Eagle Eye

March 13, 2015  •  5 Comments

The Bald Eagle, our national symbol, is truly an all-American bird.  It is the only eagle unique to North America.  Bald EagleBald Eagle

 

Few of us have an opportunity to get close enough to appreciate the size of these birds. 
 

The length of a Bald Eagle’s body ranges 28 to nearly 38 inches with a wingspan of up to 80.3 inches.  That’s almost 6’ 7”; about the same as the average height of a NBA player.  They weigh roughly 6 to 14 pounds. Bald EagleBald Eagle

 

One of the most impressive facts about the Bald Eagle is its eyesight.  That is the main topic of this photo blog post.
 

The Bald Eagle is known for its excellent eyesight.  In fact, the eagle eye is one of the strongest in the animal kingdom. 

To begin, I want to remind everyone that I am not an Ornithologist, so the following facts were obtained from various reliable sources.

Bald EagleBald Eagle

 

An eagle’s eyes are almost as large as a humans but their eyesight is four times sharper than a human with 20/20 vision.  That would put them at about 20/5 using a scale everyone is aware of. 
 

In the middle of the retina is a small dimple called the fovea.  It is the center of the eye’s sharpest vision.  The eagle differs from humans in that they have a much deeper and convex shaped fovea.  Some people believe this convex pit allows their eyes to act like a telephoto lens, providing extra magnification.  That means, if an eagle is soaring 1000 feet over open country, it could spot prey over an area of three square miles.  To put this in perspective, if you had eagle eyes, you would be able to count ants on the ground while standing on a 10 story building.

 

Bald EagleBald Eagle


 

To continue describing the amazing abilities of eagle eyes, an eagle has two centers of focus that allow them to see forward and sideways at the same time.  They see colors more vivid than we do and can distinguish more shades than humans.  This outstanding ability makes it possible to spot the dark top of a fish in the water, while soaring, gliding, or flapping in flight several hundred feet in the air.  They can even see ultraviolet light, helping to detect the UV-reflecting urine trails of small prey.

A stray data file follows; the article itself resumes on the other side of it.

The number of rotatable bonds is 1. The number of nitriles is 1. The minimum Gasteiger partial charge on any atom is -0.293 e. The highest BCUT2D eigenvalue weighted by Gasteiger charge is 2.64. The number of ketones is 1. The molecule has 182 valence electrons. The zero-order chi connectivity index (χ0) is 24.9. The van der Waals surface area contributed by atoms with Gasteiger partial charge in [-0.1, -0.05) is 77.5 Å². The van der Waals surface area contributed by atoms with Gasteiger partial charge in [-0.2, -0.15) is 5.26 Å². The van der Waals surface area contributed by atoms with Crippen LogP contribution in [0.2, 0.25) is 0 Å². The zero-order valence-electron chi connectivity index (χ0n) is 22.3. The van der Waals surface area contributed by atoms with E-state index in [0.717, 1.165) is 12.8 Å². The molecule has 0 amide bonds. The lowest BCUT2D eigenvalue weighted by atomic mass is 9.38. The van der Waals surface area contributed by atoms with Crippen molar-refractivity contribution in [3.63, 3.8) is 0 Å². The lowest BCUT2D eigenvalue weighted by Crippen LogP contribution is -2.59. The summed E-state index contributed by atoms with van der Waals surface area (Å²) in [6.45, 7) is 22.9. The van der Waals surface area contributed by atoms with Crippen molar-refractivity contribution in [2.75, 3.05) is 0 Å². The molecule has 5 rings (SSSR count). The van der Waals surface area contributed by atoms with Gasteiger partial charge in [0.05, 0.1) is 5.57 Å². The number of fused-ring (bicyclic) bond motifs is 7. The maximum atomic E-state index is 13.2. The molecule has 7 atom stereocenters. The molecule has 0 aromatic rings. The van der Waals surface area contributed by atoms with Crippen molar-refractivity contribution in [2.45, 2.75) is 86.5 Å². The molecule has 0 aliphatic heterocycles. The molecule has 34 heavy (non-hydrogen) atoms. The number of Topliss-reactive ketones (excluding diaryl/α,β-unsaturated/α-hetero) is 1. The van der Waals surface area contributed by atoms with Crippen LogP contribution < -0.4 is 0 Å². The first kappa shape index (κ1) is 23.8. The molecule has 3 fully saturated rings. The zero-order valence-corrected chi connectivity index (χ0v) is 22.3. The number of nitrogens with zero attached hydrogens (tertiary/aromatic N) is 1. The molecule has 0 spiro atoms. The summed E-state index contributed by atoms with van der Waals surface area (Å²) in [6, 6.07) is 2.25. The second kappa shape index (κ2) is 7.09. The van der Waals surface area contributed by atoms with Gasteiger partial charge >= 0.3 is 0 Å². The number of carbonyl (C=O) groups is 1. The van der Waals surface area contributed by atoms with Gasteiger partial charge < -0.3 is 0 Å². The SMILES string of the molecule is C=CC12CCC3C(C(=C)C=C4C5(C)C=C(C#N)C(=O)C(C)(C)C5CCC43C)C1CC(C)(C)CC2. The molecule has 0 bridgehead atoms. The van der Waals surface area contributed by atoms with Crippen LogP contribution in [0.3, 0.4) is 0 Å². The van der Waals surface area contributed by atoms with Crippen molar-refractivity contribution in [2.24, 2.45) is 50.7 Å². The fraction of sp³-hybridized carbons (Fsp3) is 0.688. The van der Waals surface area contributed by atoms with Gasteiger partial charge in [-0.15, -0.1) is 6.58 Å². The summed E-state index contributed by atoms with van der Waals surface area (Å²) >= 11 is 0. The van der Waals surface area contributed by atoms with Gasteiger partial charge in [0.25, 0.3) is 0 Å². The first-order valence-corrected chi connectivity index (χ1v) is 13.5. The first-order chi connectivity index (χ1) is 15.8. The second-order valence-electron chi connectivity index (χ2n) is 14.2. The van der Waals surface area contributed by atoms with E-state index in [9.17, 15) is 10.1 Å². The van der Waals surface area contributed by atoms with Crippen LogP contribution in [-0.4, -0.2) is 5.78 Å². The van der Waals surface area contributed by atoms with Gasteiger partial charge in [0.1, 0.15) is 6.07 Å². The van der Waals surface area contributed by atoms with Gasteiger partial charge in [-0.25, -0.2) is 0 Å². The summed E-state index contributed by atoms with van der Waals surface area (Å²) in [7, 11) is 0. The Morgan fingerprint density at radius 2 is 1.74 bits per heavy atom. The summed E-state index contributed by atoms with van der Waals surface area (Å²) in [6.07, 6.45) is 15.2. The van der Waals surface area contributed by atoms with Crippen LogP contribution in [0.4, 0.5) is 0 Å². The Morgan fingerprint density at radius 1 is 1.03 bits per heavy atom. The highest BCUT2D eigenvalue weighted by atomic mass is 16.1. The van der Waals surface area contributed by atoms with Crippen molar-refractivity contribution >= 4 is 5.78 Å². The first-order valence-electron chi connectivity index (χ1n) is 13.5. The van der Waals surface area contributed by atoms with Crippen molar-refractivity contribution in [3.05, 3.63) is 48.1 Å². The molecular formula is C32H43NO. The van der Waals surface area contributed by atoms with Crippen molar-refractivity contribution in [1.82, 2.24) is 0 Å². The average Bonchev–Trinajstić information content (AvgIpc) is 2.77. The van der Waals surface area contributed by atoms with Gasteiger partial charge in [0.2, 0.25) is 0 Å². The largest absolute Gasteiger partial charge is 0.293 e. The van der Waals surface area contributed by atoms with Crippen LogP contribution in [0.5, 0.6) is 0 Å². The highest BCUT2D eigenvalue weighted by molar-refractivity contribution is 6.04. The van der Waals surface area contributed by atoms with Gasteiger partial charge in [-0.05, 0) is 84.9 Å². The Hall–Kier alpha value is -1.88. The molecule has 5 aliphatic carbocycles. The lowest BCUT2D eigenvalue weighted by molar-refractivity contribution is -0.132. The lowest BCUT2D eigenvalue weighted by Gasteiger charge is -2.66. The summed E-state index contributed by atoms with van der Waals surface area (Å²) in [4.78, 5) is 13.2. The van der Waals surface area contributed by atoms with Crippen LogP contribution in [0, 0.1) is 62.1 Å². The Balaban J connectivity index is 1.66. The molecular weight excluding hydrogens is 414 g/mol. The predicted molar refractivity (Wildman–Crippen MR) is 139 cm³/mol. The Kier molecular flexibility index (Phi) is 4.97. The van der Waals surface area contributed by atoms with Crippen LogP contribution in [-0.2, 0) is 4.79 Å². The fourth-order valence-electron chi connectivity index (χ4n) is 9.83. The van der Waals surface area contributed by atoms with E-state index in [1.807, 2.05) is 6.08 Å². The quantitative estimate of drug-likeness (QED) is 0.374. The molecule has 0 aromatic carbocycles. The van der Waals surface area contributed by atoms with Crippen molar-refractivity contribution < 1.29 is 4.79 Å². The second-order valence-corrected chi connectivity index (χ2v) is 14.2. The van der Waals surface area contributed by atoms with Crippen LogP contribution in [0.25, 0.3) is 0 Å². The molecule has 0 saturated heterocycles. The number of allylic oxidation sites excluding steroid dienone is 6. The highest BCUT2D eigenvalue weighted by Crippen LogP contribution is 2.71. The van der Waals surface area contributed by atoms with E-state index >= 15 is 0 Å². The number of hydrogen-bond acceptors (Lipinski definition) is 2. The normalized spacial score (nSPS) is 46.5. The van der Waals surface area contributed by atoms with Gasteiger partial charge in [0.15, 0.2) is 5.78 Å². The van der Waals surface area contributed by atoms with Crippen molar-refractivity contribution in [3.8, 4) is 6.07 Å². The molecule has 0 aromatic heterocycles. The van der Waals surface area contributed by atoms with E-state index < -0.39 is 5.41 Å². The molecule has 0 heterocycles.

Bald EagleBald Eagle

 

This female eagle just finished her dinner indicated by the blood remaining on her beak.
 

Bald EagleBald Eagle

 

Eagles have three eyelids.  They blink up because the lower eyelid is larger than the upper eyelid.  Those eyelids close during sleep.   The third eyelid is known as the nictitating membrane; it grows in the inner corner of the eye, near the tear duct, and is used for blinking.  Every three or four seconds, the nictitating membrane slides across the eye from front to back, wiping dirt and dust from the cornea.  Because the membrane is translucent, the eagle can see even while it is over the eye.  This translucency also allows the nictitating membrane to be drawn across the eye for protection and to moisten it while maintaining sight.
 

This series of photos were made while a male Bald Eagle adjusted branches on the nest.  The leftmost photo shows the full, uncovered eye of the eagle.  The middle photo was made when the nictitating membrane was partially across the eye.  The rightmost photo shows the eye completely covered by the membrane but its translucency allows him to see.  His pupil is still visible in the photo. 

Bald EagleBald EagleIllustrating use of the Nictitating Membrane

 


 

I'll wrap up this blog post with a little Native American folklore.
 

Native American Indians were a deeply spiritual people and they communicated their ideas and dreams from generation to generation through symbols such as the eagle.

The meaning of the Eagle symbol was to signify courage, wisdom and strength and its purpose was as the messenger to the Creator.  The eagle was believed to carry prayers to the Great Spirit in the Spirit World.

Last spring, my wife, Elena, and I met a Native American fellow from the Potawatomi tribe.  We met while watching eagle activity at an active nest.  He explained a ritual performed by their spiritual people.  They believe the eagles and hawks, because they fly the highest of all birds, are communicators to the Creator. 

Bald EagleBald Eagle

 

During their ritual, which he performed in song and dance for us, they would sing, drum, and dance around a fire.  The smoke from the fire rose to the sky, carrying with it, prayers to the Creator.  The Creator would deliver his message to the eagles and hawks to carry back to the ground.  I cannot give the story the justice it deserves but it was very emotional and uplifting.
 

Bald EagleBald Eagle

 

May you have the strength

Of eagles' wings,

The faith and courage to

Fly to new heights,

And the wisdom

Of the universe

To carry you there.

                                                             -- A Native American Prayer

 

Thanks for looking,

Dan


Comments

Willard Hill(non-registered)
Another excellent post and photographs, Dan. Well done.
Rocky Holland(non-registered)
I agree - beautiful pics !! My question is - where were they taken ??
Jim Weixel(non-registered)
Beautiful photos, as always. You should have been a teacher.
Sue Davis(non-registered)
Very interesting and beautiful photos.
Ed Mundie(non-registered)
What a Beautiful Post Dan. Very Moving. You Always Teach us something new !
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